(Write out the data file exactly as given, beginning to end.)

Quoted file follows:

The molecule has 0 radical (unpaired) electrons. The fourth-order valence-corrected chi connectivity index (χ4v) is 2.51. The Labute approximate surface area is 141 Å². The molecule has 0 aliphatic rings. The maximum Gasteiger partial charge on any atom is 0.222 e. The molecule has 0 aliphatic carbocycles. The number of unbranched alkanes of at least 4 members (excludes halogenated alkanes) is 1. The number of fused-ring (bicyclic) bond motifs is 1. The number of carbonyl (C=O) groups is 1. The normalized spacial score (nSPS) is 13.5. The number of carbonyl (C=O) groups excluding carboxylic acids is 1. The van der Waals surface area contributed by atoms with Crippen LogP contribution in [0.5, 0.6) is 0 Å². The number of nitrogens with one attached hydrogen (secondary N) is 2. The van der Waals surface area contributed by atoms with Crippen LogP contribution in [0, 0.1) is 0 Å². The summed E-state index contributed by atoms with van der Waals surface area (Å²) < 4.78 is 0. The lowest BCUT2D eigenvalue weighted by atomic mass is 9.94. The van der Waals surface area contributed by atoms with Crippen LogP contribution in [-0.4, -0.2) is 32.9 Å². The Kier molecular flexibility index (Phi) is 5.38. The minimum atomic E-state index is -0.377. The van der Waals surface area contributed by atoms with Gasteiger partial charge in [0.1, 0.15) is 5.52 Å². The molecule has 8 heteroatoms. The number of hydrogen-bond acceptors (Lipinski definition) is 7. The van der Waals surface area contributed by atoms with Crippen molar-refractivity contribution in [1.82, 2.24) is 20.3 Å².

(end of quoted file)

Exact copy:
The molecule has 0 radical (unpaired) electrons. The fourth-order valence-corrected chi connectivity index (χ4v) is 2.51. The Labute approximate surface area is 141 Å². The molecule has 0 aliphatic rings. The maximum Gasteiger partial charge on any atom is 0.222 e. The molecule has 0 aliphatic carbocycles. The number of unbranched alkanes of at least 4 members (excludes halogenated alkanes) is 1. The number of fused-ring (bicyclic) bond motifs is 1. The number of carbonyl (C=O) groups is 1. The normalized spacial score (nSPS) is 13.5. The number of carbonyl (C=O) groups excluding carboxylic acids is 1. The van der Waals surface area contributed by atoms with Crippen LogP contribution in [0.5, 0.6) is 0 Å². The number of nitrogens with one attached hydrogen (secondary N) is 2. The van der Waals surface area contributed by atoms with Crippen LogP contribution in [0, 0.1) is 0 Å². The summed E-state index contributed by atoms with van der Waals surface area (Å²) < 4.78 is 0. The lowest BCUT2D eigenvalue weighted by atomic mass is 9.94. The van der Waals surface area contributed by atoms with Crippen LogP contribution in [-0.4, -0.2) is 32.9 Å². The Kier molecular flexibility index (Phi) is 5.38. The minimum atomic E-state index is -0.377. The van der Waals surface area contributed by atoms with Gasteiger partial charge in [0.1, 0.15) is 5.52 Å². The molecule has 8 heteroatoms. The number of hydrogen-bond acceptors (Lipinski definition) is 7. The van der Waals surface area contributed by atoms with Crippen molar-refractivity contribution in [1.82, 2.24) is 20.3 Å².